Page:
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Streptococcus pneumoniae plays an important role in causing acute exacerbations in patients with chronic respiratory disease. However, few data are available regarding pneumococcal persistence in adult patients with chronic respiratory diseases. Fifty pneumococci recovered from sputum samples (1995 to 2010) from 13 adult patients with ≥ 3 episodes of acute exacerbation or pneumonia, with the same serotype and pulsed-field gel electrophoresis (PFGE) pattern, were studied. Multilocus sequence typing (MLST) loci, penicillin-binding protein (PBP) genes (pbp2x, pbp1a, pbp2b), and the quinolone-resistant determining regions (QRDRs) of parC, parE, and gyrA were PCR amplified and sequenced. The average time between the first and last episode was 582 days (standard deviation [SD], ± 362). All but two patients received multiple courses of β-lactam treatment, and all persistent strains were resistant to penicillin; however, the PBP sequences were stable over time apart from one variable nucleotide in pbp2x, observed among pneumococci isolated from three patients. In contrast, 7/11 patients treated with fluoroquinolones had fluoroquinolone-resistant pneumococci. In three patients, the initially fluoroquinolone-susceptible strain developed resistance after fluoroquinolone therapy, and in the remaining four patients, the persistent strain was fluoroquinolone resistant from the first episode. QRDR changes involved in fluoroquinolone resistance were frequently observed in persistent strains after fluoroquinolone treatment; however, the PBP sequences and MLST genotypes of these strains were stable over time.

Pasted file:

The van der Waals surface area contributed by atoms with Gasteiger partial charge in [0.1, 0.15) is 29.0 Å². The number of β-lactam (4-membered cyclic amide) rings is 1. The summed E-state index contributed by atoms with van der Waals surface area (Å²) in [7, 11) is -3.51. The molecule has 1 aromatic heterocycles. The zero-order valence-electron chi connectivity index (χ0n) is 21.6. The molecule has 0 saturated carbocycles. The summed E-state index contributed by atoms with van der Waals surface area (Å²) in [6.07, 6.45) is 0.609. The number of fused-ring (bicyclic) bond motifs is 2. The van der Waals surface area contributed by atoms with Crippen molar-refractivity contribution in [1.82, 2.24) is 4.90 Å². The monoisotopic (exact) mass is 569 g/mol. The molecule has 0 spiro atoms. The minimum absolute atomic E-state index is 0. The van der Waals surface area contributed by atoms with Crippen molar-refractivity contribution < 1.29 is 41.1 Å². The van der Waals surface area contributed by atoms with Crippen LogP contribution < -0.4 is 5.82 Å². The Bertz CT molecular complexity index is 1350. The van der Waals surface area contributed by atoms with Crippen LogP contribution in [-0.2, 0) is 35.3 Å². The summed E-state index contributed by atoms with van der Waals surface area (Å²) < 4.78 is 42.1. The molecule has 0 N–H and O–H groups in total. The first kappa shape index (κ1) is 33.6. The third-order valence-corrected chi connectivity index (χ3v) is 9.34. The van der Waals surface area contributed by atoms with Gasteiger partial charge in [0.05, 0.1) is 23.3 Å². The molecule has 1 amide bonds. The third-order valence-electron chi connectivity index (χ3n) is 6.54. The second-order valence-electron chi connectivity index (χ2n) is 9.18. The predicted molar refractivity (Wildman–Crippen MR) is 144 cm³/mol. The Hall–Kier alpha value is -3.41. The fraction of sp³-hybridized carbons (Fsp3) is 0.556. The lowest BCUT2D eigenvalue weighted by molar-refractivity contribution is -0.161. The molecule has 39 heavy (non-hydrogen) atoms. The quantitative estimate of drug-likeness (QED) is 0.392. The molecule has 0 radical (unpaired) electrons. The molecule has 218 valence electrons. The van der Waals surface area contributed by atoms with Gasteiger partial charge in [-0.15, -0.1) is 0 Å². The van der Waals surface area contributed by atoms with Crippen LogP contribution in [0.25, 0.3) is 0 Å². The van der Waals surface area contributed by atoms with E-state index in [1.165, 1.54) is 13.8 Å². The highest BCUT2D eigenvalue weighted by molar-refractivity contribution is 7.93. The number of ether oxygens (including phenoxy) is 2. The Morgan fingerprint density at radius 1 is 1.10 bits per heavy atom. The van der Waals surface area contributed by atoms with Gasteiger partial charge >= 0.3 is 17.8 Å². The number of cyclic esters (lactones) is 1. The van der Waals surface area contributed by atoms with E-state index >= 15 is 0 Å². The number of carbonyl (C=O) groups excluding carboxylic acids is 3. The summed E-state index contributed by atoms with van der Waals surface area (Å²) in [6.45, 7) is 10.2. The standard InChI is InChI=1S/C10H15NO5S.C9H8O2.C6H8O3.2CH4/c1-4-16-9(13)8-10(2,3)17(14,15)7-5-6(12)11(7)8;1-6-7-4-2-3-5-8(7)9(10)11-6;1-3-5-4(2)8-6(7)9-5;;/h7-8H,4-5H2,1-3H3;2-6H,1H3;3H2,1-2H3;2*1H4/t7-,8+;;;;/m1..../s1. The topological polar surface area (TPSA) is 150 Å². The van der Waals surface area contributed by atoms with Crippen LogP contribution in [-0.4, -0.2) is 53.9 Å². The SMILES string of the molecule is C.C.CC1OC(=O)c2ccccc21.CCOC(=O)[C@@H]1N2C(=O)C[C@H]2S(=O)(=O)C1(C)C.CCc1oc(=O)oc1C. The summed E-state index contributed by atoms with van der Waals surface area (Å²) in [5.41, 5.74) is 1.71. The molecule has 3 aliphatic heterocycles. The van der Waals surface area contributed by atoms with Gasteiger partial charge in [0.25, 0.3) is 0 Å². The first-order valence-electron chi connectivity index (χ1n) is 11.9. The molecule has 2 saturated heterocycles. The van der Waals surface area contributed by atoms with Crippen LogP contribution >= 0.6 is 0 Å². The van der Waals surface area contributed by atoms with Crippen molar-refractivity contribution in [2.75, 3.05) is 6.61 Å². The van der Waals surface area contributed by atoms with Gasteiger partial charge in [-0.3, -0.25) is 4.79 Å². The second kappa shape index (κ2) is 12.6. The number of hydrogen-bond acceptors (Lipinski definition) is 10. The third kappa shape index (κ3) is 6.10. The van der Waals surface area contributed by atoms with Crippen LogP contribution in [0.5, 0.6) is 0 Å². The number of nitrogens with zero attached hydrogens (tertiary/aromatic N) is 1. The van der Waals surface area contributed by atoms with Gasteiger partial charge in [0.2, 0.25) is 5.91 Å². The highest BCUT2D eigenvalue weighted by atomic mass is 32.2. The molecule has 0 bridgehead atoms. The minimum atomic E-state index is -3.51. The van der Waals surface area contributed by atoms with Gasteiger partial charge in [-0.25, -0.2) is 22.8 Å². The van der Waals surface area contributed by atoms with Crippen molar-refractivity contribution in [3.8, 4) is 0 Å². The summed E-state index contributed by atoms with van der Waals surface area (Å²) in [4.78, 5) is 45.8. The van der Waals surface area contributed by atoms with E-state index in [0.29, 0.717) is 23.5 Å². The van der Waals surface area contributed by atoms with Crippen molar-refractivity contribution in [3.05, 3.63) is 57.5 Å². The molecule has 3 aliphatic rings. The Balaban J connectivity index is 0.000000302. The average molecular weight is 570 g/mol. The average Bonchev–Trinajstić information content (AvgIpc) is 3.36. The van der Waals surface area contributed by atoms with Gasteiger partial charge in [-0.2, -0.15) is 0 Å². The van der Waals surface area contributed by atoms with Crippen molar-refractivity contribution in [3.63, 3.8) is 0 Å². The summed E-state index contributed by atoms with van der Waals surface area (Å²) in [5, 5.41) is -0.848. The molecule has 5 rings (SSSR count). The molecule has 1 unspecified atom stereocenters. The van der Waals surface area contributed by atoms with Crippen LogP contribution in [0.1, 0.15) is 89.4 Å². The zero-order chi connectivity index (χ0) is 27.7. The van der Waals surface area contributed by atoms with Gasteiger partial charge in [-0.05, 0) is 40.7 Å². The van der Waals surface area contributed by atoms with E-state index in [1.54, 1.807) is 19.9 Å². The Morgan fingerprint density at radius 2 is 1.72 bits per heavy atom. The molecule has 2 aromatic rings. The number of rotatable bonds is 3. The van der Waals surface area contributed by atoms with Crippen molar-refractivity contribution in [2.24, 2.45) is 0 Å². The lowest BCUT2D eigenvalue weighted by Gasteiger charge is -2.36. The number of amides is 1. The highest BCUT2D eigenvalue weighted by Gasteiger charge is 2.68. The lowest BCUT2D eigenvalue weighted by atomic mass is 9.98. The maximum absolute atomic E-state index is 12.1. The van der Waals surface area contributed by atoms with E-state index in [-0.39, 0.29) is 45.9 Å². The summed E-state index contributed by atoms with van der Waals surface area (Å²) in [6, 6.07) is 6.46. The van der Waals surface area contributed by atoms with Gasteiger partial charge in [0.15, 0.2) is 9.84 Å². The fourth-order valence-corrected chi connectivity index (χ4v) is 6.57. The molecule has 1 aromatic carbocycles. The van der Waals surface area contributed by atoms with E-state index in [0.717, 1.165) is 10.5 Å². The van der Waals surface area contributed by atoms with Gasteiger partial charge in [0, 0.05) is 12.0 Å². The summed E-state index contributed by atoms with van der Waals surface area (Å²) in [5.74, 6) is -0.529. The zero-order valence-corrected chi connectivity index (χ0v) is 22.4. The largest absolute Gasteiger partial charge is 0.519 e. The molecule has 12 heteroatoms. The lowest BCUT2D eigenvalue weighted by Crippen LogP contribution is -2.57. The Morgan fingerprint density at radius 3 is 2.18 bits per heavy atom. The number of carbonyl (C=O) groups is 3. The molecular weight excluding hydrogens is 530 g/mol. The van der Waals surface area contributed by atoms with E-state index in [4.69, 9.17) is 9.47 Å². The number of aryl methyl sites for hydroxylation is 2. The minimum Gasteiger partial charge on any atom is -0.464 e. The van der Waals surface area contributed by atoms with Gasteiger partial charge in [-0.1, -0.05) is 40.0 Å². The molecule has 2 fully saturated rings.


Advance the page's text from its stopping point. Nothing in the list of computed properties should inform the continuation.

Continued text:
Original publication

DOI

10.1128/JCM.02056-12

Type

Journal article

Journal

J Clin Microbiol

Publication Date

12/2012

Volume

50

Pages

4047 - 4053

Keywords

Adult, Aged, Anti-Bacterial Agents, Bacterial Proteins, Carrier State, Chronic Disease, DNA Fingerprinting, Drug Resistance, Bacterial, Electrophoresis, Gel, Pulsed-Field, Female, Fluoroquinolones, Genotype, Humans, Male, Middle Aged, Multilocus Sequence Typing, Pneumococcal Infections, Respiratory Tract Diseases, Sputum, Streptococcus pneumoniae, beta-Lactams